ACT Government firms commitment to Canberra racing ahead of new memorandum of understanding

Max O'Driscoll 20 October 2021
Horse racing at Thoroughbred Park in Canberra

Horse racing at Thoroughbred Park in Canberra. Photo: Michelle Kroll.

Negotiations between the ACT Government and Canberra’s racing clubs on the next memorandum of understanding (MoU) are underway.

The ACT Government has firmed in its stance on the importance of the local racing industry, provided it remains well managed, well regulated and sustainable.

“The memorandum of understanding between the ACT Government, Canberra Racing Club and the Canberra Harness Racing Club provides an industry investment of $7.5 million per year to June 2022,” said an ACT Government spokesperson.

“Under the MoU, the racing clubs agree to meet a range of expectations regarding industry management, particularly animal welfare obligations. We recognise the Canberra community has high expectations for safe and well regulated racing in return for this public investment.

“We have started negotiations with the racing clubs on a new MoU and look forward to positive discussions.”

The inaugural Canberra racing MoU was established in 2013, with Canberra Racing Club, Canberra Harness Racing Club and Canberra Greyhound Racing Club all party to the agreement. The MoU was designed to outline the medium to long-term objectives of all parties when it came to racing; address the immediate challenges present in the industry at the time; and help ensure there is a local racing industry for future generations to enjoy.


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That first MoU expired on 30 June, 2017, and greyhound racing in the ACT was banned less than 12 months later.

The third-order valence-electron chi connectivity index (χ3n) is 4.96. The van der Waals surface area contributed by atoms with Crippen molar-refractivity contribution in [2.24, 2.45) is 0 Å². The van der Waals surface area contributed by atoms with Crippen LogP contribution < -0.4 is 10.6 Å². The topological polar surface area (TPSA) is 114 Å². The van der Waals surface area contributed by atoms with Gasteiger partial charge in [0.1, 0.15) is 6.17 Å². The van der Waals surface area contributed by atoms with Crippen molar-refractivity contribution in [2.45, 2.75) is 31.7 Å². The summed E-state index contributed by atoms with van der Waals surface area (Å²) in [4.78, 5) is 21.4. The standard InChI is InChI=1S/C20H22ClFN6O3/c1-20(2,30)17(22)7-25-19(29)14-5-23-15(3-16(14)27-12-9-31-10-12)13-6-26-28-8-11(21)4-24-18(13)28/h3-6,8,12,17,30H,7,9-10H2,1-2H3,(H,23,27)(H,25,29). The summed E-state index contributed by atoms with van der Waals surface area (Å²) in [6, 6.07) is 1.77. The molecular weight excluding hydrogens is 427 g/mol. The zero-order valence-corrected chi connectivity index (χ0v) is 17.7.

On Monday, 18 October, president of the Gungahlin branch of the Belco Party, Greg Burke, said he holds fears for the future of horse racing in the ACT should the Labor/Greens government fail to address some of the key issues.

“Thoroughbred Park is a shadow of its former self, and horse racing has been declining for a decade or so in the ACT due to government neglect,” he said.

“Currently, trainers in the ACT must pay approximately 10 times more in insurance fees compared to their counterparts across the border in NSW. I can’t see trainers surviving in the ACT.”

At a public hearing on 18 October, ACT Special Minister of State Chris Steel described the next MoU as “an important mechanism to provide obligations to the racing industry” and vowed to bring animal welfare regulation in the ACT “beyond the regulatory standard”.

With the ACT Greens tabling a petition calling for the end of government funding for the horse racing industry, in December 2020, perhaps greater focus on animal welfare is the middle ground for the Labor/Greens government moving forward.


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